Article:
Stay safe

The crime rate has decreased in recent years and Mauritius is a much safer country for visitors than most other destinations. The Tourism Police and Coast Guards patrol regularly in areas frequented by tourists, and most cities, beaches and other major attractions are under camera surveillance. Nevertheless, you should exercise common sense and look out for suspicious behaviour, as you would anywhere in the world as tourist are usually more vulnerable to theft.

Be a smart traveller. Before your trip: Organize comprehensive travel insurance and check what circumstances and activities are not covered by your policy. Register your travel and contact details, so that you can be contacted in an emergency.

Some advice:

Telephone numbers

Stay healthy

Mauritius is a risk area for infection with dengue fever (also known as "breakbone fever" from the muscular paroxysms sometimes induced). No vaccine is available. However no cases of dengue fever have been recorded in the country for several years now.

Since 2005 during the high season a certain type of mosquito called the Aedes albopictus causes the viral illness Chikungunya and the insect is more likely to be around in the daytime.

It is important to use anti-mosquito protection at all times. Mosquitoes are more prevalent in rural areas but they can also inhabit the beach in the tourist zone and may lead to swollen joints and/or rashes. Symptoms last from one week up to several months depending how seriously you are affected. Some people recover quickly but it can take several months to recover completely.

It shouldn't put you off visiting Mauritius. Just take good care to cover yourself completely in the best mosquito repellent you can find and re-apply again after swimming. Sleep under a mosquito net. Spray the bedroom well before going to bed with a good repellent and take an electric repellent to plug into the power supply. You can buy plenty of repellents of all types locally in Mauritius quite cheaply including bracelets for kids.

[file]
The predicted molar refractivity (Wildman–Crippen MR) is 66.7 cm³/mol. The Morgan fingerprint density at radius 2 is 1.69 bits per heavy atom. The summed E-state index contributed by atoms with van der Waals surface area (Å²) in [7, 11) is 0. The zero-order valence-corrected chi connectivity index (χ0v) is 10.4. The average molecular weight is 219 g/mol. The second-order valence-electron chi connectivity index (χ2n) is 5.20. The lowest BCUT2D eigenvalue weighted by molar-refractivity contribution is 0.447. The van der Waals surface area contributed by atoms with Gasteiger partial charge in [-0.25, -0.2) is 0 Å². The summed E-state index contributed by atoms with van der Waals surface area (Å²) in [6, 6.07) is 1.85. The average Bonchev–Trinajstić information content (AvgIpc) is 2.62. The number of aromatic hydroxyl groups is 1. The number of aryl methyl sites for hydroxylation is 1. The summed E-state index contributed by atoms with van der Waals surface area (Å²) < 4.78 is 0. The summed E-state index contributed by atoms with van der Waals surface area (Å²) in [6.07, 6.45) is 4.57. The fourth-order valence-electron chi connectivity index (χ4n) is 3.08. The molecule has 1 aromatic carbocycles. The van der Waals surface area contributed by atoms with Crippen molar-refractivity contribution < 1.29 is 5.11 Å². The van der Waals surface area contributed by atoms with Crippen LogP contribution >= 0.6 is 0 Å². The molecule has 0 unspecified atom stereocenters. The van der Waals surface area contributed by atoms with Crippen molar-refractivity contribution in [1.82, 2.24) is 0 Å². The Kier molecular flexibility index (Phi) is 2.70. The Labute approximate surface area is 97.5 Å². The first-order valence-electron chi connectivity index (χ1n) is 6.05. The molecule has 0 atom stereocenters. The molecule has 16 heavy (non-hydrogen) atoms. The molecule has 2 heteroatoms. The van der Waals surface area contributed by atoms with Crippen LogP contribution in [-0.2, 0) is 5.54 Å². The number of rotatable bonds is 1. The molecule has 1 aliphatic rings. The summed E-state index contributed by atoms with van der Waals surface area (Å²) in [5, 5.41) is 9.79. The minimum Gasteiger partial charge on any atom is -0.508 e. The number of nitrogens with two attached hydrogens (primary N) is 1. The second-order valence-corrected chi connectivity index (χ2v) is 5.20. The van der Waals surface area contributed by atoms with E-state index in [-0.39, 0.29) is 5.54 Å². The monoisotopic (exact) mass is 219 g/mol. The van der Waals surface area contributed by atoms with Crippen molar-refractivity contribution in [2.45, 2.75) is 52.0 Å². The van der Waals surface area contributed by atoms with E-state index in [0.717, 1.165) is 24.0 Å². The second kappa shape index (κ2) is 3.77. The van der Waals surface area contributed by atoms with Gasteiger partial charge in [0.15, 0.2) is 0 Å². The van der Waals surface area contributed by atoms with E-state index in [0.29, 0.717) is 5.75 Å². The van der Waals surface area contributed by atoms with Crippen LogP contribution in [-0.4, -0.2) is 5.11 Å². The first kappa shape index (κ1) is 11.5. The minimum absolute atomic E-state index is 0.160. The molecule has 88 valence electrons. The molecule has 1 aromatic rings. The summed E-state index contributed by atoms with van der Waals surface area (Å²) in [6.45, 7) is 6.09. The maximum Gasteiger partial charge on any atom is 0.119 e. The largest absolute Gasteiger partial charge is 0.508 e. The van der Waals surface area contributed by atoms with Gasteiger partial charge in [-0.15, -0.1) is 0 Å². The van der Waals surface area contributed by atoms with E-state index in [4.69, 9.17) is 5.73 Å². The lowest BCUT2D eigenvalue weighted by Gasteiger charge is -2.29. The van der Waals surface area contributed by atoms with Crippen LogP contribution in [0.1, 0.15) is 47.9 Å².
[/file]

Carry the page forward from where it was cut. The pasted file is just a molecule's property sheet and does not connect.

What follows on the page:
Here is a website with comprehensive information on the Chikungunya virus - Health Protection Surveillance Centre’s website:

In 1991 86% of the population had antibodies indicating that they had been exposed to the hepatitis A virus, following an epidemic of the disease in 1989. Hepatitis A vaccination is generally recommended for travel in East Africa (and most other places) by the CDC.

Depending on the time of the year, many of the beaches are infested with sea urchins, and it is not uncommon to see broken glass on the beach or in the water. It is a very good idea to either buy or bring plastic/wet shoes when venturing into the water. This is generally not a problem at the big hotels as the designated swimming areas on the beaches are regularly cleaned of urchins and debris. Use wet shoes nonetheless.

Reef fish in Mauritius have been found to contain a neurotoxin similar, but not identical, to that found in Caribbean reef fish.

It is important not to eat peanuts or take alcohol if you eat coral or reef fish like sea bass, snapper, mullet, grouper, there are many more. The fish eat the toxic algae that grows on the coral reefs. Don't eat intestines or testes of the fish as higher concentrations of the toxin collect here. The symptoms include gastrointestinal upset, vomiting and diarrhea and sometimes numb feelings of the arms and legs.